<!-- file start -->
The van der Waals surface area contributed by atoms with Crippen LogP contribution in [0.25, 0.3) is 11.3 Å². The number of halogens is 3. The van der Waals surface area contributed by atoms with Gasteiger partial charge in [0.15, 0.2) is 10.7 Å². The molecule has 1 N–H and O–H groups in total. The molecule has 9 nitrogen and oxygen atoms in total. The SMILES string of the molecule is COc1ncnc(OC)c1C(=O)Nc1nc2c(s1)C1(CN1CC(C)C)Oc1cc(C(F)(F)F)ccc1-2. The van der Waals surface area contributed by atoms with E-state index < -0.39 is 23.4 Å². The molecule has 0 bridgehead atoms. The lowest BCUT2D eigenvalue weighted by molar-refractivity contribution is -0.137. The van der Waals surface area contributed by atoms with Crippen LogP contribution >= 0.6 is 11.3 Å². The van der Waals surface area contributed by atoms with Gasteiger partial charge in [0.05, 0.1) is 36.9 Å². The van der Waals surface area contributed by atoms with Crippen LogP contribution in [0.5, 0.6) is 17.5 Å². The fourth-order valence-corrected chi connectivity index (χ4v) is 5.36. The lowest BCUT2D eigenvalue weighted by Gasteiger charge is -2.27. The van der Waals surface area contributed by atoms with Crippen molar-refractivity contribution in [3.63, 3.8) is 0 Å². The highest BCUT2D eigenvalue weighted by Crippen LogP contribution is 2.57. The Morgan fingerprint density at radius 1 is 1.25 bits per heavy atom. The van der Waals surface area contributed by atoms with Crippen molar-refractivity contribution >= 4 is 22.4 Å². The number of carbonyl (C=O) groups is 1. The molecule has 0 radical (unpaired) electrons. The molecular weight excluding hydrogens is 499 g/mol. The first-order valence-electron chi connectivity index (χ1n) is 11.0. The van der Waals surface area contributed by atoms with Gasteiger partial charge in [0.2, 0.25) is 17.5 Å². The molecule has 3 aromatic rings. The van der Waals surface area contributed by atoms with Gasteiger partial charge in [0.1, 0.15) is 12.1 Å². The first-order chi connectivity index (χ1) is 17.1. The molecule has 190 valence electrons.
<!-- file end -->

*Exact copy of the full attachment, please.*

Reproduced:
The van der Waals surface area contributed by atoms with Crippen LogP contribution in [0.25, 0.3) is 11.3 Å². The number of halogens is 3. The van der Waals surface area contributed by atoms with Gasteiger partial charge in [0.15, 0.2) is 10.7 Å². The molecule has 1 N–H and O–H groups in total. The molecule has 9 nitrogen and oxygen atoms in total. The SMILES string of the molecule is COc1ncnc(OC)c1C(=O)Nc1nc2c(s1)C1(CN1CC(C)C)Oc1cc(C(F)(F)F)ccc1-2. The van der Waals surface area contributed by atoms with E-state index < -0.39 is 23.4 Å². The molecule has 0 bridgehead atoms. The lowest BCUT2D eigenvalue weighted by molar-refractivity contribution is -0.137. The van der Waals surface area contributed by atoms with Crippen LogP contribution >= 0.6 is 11.3 Å². The van der Waals surface area contributed by atoms with Gasteiger partial charge in [0.05, 0.1) is 36.9 Å². The van der Waals surface area contributed by atoms with Crippen LogP contribution in [0.5, 0.6) is 17.5 Å². The fourth-order valence-corrected chi connectivity index (χ4v) is 5.36. The lowest BCUT2D eigenvalue weighted by Gasteiger charge is -2.27. The van der Waals surface area contributed by atoms with Crippen molar-refractivity contribution in [3.63, 3.8) is 0 Å². The highest BCUT2D eigenvalue weighted by Crippen LogP contribution is 2.57. The Morgan fingerprint density at radius 1 is 1.25 bits per heavy atom. The van der Waals surface area contributed by atoms with Crippen molar-refractivity contribution >= 4 is 22.4 Å². The number of carbonyl (C=O) groups is 1. The molecule has 0 radical (unpaired) electrons. The molecular weight excluding hydrogens is 499 g/mol. The first-order valence-electron chi connectivity index (χ1n) is 11.0. The van der Waals surface area contributed by atoms with Gasteiger partial charge in [0.2, 0.25) is 17.5 Å². The molecule has 3 aromatic rings. The van der Waals surface area contributed by atoms with Gasteiger partial charge in [0.1, 0.15) is 12.1 Å². The first-order chi connectivity index (χ1) is 17.1. The molecule has 190 valence electrons.